Should you communicate via a Problem to the customer?

Discussion on issues related directly or largely to ITIL problem management.
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Operations-Automated
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Should you communicate via a Problem to the customer?

Post by Operations-Automated » Wed Jun 19, 2019 7:48 am

I raised a similar ticket back a few weeks ago and received a great response so I've posted again

I think the title says it all but for reference:

At my work, they have had a major growth in the past 5 years and implemented ITIL Unfortunately, this was implemented by people who wasn't thinking about the growth and was fairly new to ITIL. They did a great job none the less.
Now they are at a stage that the process has holes and I have identified that they do not run the core parts of ITIL (or what I believe is core) efficiently if at all. So now I am reviewing alongside a Problem Manager, to make sure it works for the company and further growth.

They do not do problems very well and they do most RCA via incidents which I am slowly changing.

Now, I believe that Problems should be solely dedicated to root cause analysis and so forth. Not to directly communicate with customers. Although when the PRB is closed, to update the Incidents or send a customer a report on the findings/fix (if needed).
I believe that Incidents and Requests should be dedicated for this communication and if a customer is requiring updates then we should provide a PRB reference for them to raise an information request about.

Unfortunately, with a push from the customer service team, they want to allow customers to communicate directly with a PRB ticket. I do not think this would work as most problems are global and could affect multiple customers. Not only this, most ITSM tools do no have this OOB so therefore would require customisation. I do not think it would be best practice and I think that the engineers (who are usually specialist or higher tiered engineers) shouldn't be spending time communicating but analysing.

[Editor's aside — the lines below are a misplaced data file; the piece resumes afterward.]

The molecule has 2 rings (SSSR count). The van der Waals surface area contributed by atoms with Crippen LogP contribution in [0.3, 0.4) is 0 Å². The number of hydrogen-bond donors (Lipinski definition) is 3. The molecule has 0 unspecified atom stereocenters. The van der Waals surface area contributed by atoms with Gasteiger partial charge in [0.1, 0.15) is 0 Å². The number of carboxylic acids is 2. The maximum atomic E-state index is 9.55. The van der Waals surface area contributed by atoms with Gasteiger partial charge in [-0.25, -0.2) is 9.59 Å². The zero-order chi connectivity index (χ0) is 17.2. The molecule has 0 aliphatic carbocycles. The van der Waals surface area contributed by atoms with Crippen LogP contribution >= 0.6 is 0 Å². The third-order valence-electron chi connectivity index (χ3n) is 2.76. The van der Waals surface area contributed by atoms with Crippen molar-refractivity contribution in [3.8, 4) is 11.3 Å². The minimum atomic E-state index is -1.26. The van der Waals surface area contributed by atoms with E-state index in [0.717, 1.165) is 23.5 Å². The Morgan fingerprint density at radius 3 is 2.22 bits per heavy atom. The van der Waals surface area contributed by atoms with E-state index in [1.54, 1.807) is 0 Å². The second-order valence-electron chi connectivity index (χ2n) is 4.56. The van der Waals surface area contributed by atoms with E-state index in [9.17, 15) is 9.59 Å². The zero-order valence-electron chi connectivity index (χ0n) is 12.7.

So my question is, do you think you should run communication to customers via PRBs?
If not, how do you go about managing this? (My idea is to link INCs with PRBs and send an email at the end (if needed) and to provide customer PRB references so they can use this to chase if needed).

Thank you so much ITILCommunity!



lcaputo
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Re: Should you communicate via a Problem to the customer?

Post by lcaputo » Wed Jun 19, 2019 9:38 am

Hello there,

as far as I can remember the Problem mgmt should be manager inside the IT department, as it's not a way to restore a service back to normal operation, but finding, and possibly solving, the cause of one or more incidents.
The single point of contact with the users should be the service desk, who manages Incidents and Service Requests, not problems
-->So the answer is NO ^^

tedderpd
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Re: Should you communicate via a Problem to the customer?

Post by tedderpd » Thu Jun 20, 2019 7:05 am

So, here are my thoughts about this question. As with most things ITSM, "it depends".

For most Problems, communication to the user community should be done via the Service Desk. I agree that the problem-solvers should focus on solving the problem, but periodically update the problem record so that the Service Desk can update the user community. Of course, the user community will continue to provide feedback/report incidents while the problem is being resolved - ideally, there will already be a "known error" record raised so that such incident reports can be resolved via the known error; there is also no reason why specific user comments cannot be captured in those incident records so that those working on the problem can be aware of these comments.

Having said all of that, your question is in regards to the customer - the person or group that defines the requirements for a service and takes responsibility for the outcomes of service consumption (ITIL 4 definition). (Remember, one of the values of an ITSM implementation based on ITIL is that we have a common vocabulary!) In that case, I would suggest that someone take on the role of service relationship manager - whether that is a senior leader in IT or a formally-defined position - to provide the customer with direct (in-person) periodic updates. One - it provides direct communication to these critical stakeholders. Two - it enhances the reputation of the IT organization - IT is treating the customer as a customer. And three - it enhances the relationship between IT and its customers.

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